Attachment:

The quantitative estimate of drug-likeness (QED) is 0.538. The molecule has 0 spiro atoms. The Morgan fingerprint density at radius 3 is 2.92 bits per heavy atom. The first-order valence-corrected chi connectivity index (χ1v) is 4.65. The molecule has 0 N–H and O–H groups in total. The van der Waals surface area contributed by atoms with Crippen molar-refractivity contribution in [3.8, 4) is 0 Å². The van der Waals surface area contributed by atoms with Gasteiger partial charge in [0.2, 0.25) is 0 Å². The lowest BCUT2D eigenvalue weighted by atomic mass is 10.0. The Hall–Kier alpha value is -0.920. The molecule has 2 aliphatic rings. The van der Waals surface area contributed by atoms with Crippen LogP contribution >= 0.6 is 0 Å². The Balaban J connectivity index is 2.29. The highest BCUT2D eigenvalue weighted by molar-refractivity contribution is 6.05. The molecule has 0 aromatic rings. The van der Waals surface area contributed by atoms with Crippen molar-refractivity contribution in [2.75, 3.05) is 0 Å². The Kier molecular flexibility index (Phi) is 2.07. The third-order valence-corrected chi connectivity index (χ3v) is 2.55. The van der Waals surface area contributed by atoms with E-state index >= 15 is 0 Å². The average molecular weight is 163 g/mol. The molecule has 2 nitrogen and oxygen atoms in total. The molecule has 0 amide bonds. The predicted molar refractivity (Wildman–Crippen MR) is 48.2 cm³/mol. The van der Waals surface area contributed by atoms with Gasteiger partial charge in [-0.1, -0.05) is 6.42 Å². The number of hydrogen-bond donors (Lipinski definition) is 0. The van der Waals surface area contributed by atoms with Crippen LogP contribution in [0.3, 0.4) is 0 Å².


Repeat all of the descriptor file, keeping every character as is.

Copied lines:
The quantitative estimate of drug-likeness (QED) is 0.538. The molecule has 0 spiro atoms. The Morgan fingerprint density at radius 3 is 2.92 bits per heavy atom. The first-order valence-corrected chi connectivity index (χ1v) is 4.65. The molecule has 0 N–H and O–H groups in total. The van der Waals surface area contributed by atoms with Crippen molar-refractivity contribution in [3.8, 4) is 0 Å². The van der Waals surface area contributed by atoms with Gasteiger partial charge in [0.2, 0.25) is 0 Å². The lowest BCUT2D eigenvalue weighted by atomic mass is 10.0. The Hall–Kier alpha value is -0.920. The molecule has 2 aliphatic rings. The van der Waals surface area contributed by atoms with Crippen LogP contribution >= 0.6 is 0 Å². The Balaban J connectivity index is 2.29. The highest BCUT2D eigenvalue weighted by molar-refractivity contribution is 6.05. The molecule has 0 aromatic rings. The van der Waals surface area contributed by atoms with Crippen molar-refractivity contribution in [2.75, 3.05) is 0 Å². The Kier molecular flexibility index (Phi) is 2.07. The third-order valence-corrected chi connectivity index (χ3v) is 2.55. The van der Waals surface area contributed by atoms with E-state index >= 15 is 0 Å². The average molecular weight is 163 g/mol. The molecule has 2 nitrogen and oxygen atoms in total. The molecule has 0 amide bonds. The predicted molar refractivity (Wildman–Crippen MR) is 48.2 cm³/mol. The van der Waals surface area contributed by atoms with Gasteiger partial charge in [-0.1, -0.05) is 6.42 Å². The number of hydrogen-bond donors (Lipinski definition) is 0. The van der Waals surface area contributed by atoms with Crippen LogP contribution in [0.3, 0.4) is 0 Å².